Basketball bounces back on Mogadishu’s courts

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Basketball is one of the world's most popular sports, so a sight like this, where young people are being taught the basics of the game, should ordinarily, not warrant a second glance or further inquiry.

But this is a training session in the Abdi Aziz district of Mogadishu, the Somali capital.

Until about two years ago, sports and other forms of entertainment were forbidden in the large sections of Somalia that were previously controlled by al Shabaab, the al Qaeda linked extremist group.

The Somali National Forces, with the support of the African Union Mission in Somalia - or AMISOM - has driven al Shabaab from most of its urban and rural bases.

These military gains have provided the security needed to catalyze recovery from decades of war, humanitarian struggle and social development.
Sixteen-year-old Hamsa Abdullahi Hussein started playing basketball in hopes of becoming a professional athlete one day.

“I didn't have anything to do. I would spend a lot of time thinking and was very depressed. I started playing basketball, I really like it and it makes me happy,” she says.

The court belongs to Mogadishu’s Dekkeda basketball club, which runs free workshops every day for young locals keen to learn the game.

Dekkeda is the top team in the city’s 13-member association, which is fully recognized by the Ministry of Sports, but funded by the private sector.

Said Mohammed Sheikh and several other Dekkeda players are regularly called up to the country’s national team.

“Basketball has a role in building peace. Our country has been through a lot, and it’s better that the youth stay busy with things like basketball. It helps us to forget. Many of our friends are into smoking and are in militias, we can use basketball to get them out,” Sheikh said.

Dekkeda’s coach, Hassan Ahmed Gelleh, played for the national team in the 70's and tried to keep the sport alive even during the most tense times in the country.

“We’ve come through very difficult times. Al Shabaab wanted people to participate in Jihad rather than play or even wear shorts. We still managed to hold some competitions, but girls weren't even allowed to come to the court. We've had a lot of problems, but there's a huge change now. Both men and women can come and play. Somalia used to be one of the leading teams in Africa,” he said.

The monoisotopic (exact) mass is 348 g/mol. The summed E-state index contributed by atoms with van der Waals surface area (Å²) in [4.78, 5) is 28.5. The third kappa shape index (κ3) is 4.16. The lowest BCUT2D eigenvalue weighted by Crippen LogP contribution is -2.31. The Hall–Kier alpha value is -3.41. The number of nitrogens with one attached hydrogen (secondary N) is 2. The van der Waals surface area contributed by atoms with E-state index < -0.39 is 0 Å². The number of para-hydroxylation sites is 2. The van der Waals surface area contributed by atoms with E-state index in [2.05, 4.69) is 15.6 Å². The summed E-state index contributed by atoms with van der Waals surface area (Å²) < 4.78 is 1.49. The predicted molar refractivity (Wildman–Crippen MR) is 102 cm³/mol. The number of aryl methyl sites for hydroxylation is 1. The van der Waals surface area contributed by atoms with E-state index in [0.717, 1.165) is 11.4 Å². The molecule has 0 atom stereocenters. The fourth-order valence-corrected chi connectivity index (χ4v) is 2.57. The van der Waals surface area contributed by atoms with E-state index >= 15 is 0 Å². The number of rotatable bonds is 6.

Basketball and other sports are also serving as an oasis for people like Yahaya Osman. He was only three months old when his parents fled Somalia's internal conflicts to seek refuge abroad.

After growing up in the U.S. and playing basketball at college level, he's returned to lend his skills on-and-off the court to help rebuild his home country.

“I was told it's dangerous, I was told al Shabaab has the areas, but then I thought fear is the best way to control people. With fear in our minds, the youth and the people that studied abroad, that ran away from bullets, they won't come back, they won't invest their time in our country and if we don't help each other, our country is going to be in bits and pieces, everybody is going to grab a piece. So it's up to us to do something about it because this little bit of fear is consuming our minds and it's keeping us away,” he said.

Earlier this year, Somalia debuted its newly formed national team at a regional tournament, where they beat Kenya and Burundi.

Sports is a powerful tool for bringing people together, boosting their pride, stimulating economic growth and youth engagement.

Somalia’s basketball players have stepped up to the line, and are taking a shot at providing all these things for their country.